J-STORIES - At a symposium on energy security and decarbonization in Tokyo this January, one speaker introduced a tiny technology that could have huge ramifications for the battle against climate change.
Junichi Hataoka, CEO of Nagoya-based startup SyncMOF, said at the meeting that his company was focusing on the development of materials that can separate useful gasses from mixed gasses and store them safely. Not only would this have a variety of applications in a wide range of industries, but it could play a key role in decarbonization and the fight against global warming, he told attendees at the symposium, which was headlined by Tim Gould, chief economist of the International Energy Agency.
The materials Hataoka referred to are called Metal-organic frameworks (MOFs), porous crystalline materials consisting of both metal and organic matter that have the powerful ability to adsorb, separate, and store various gasses, including carbon dioxide (CO2), one of the primary greenhouse gasses heavily impacting the environment
They do so by storing gasses in gaps between links in the material's three-dimensional structure.
And although MOF crystals are tiny, measuring just a billionth of a meter across, the combined surface area of a single gram of the stuff can be equivalent to the playing area of a soccer pitch. This means just a small amount of the material can be used to collect and store large quantities of gas.
What’s more the structure of MOFs can be designed to fit the molecules of the specific gasses to be adsorbed and recovered. For example, MOFs could be used to extract CO2 from vehicle exhaust gas, potentially reducing emissions of the harmful gas.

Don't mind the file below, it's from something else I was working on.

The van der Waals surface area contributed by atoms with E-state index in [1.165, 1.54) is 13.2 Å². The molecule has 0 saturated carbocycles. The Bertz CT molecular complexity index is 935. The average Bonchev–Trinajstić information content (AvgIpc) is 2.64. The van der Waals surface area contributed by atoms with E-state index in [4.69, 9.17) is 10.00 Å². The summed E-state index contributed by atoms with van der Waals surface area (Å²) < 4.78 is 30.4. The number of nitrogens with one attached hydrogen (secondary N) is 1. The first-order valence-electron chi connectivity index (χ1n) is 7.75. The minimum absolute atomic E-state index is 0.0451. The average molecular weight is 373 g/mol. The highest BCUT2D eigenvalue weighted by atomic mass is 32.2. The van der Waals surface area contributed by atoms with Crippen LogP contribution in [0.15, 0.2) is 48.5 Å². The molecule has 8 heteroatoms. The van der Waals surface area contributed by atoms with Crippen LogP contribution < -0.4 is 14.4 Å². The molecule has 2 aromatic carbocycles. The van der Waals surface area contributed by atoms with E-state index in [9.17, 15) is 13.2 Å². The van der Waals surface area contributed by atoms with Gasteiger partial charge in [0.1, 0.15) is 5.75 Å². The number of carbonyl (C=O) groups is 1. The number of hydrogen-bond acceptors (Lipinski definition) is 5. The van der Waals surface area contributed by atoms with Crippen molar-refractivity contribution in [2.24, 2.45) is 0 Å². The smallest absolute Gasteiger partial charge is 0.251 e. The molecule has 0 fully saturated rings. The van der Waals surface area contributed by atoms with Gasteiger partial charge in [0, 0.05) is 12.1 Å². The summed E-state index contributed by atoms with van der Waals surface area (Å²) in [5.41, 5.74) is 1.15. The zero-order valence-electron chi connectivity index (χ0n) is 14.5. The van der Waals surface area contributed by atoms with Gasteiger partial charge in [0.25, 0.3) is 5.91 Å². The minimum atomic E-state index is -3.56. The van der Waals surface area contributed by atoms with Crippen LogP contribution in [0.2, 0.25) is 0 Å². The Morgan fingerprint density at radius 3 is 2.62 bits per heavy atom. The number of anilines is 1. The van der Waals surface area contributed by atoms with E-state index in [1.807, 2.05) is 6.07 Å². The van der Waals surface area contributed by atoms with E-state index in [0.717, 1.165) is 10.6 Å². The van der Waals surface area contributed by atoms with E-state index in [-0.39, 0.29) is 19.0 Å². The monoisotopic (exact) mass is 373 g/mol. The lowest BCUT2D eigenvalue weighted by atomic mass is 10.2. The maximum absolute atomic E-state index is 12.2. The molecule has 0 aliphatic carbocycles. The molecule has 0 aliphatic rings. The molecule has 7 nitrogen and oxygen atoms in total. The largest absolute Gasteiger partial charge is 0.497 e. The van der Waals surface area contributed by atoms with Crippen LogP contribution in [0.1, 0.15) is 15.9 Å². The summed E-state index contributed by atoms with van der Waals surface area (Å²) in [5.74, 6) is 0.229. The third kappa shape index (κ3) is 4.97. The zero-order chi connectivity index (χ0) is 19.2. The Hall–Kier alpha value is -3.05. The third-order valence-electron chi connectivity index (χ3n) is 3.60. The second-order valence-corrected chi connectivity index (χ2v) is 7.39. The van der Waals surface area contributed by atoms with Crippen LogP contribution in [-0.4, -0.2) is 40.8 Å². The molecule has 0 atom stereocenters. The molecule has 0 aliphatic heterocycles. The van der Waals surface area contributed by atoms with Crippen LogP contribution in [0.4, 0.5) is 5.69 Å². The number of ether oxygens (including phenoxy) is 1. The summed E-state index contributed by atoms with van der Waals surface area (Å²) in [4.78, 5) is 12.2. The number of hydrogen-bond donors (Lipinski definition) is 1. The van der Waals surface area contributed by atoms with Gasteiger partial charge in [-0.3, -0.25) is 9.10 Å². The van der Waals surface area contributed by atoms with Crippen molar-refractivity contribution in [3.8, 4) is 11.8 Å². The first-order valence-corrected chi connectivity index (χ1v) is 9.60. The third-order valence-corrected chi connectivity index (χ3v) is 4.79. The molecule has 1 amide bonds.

“If CO2 molecules are eggs, then MOFs are the cases that hold the eggs," Hataoka told J-Stories." We can create a space where it is easy to store CO2.”
Hataoka also explained MOFs have the additional ability to act as a catalyst, converting captured gas molecules into different kinds of molecules. This means they can be used to both control and design gasses, he said.
Their potential wide range of applications also include transporting flammable gasses and adsorbing toxic ones, he added.
SyncMOF is not the only company working on MOFs, but since its founding in 2019 it has held a competitive advantage by offering not just synthesis and sales of MOFs, but comprehensive consulting and engineering services as well.
After assessing a client’s needs, the company selects the most suitable MOF from over 100,000 types, produces the MOF in large quantities, and designs the equipment to use it.
Thanks to this unique approach, in just four years since its establishment the company has acquired several hundred clients, including trading companies, steelmakers, automakers, medical companies, and home appliance manufacturers.
SyncMOF’s management strategy is also unusual. Startups typically raise funds from outside sources and seek investors to support their growth. But SyncMOF has grown using its own funds, something made possible by the large number of clients it quickly acquired.
Company CTO Akihiro Hori told J-Stories that the company’s next challenge is to use its gas control technology to create a clean gas energy resource, using MOFs to store hydrogen and ammonia, cleaner alternatives to oil and coal, for example. This would be useful for a country such as Japan that relies on imports for most of its energy supply. Furthermore, Hori said he wants “to continue trying to create energy that comes from Japan.”
Translation by Tony McNicol
Top page photo by SyncMOF
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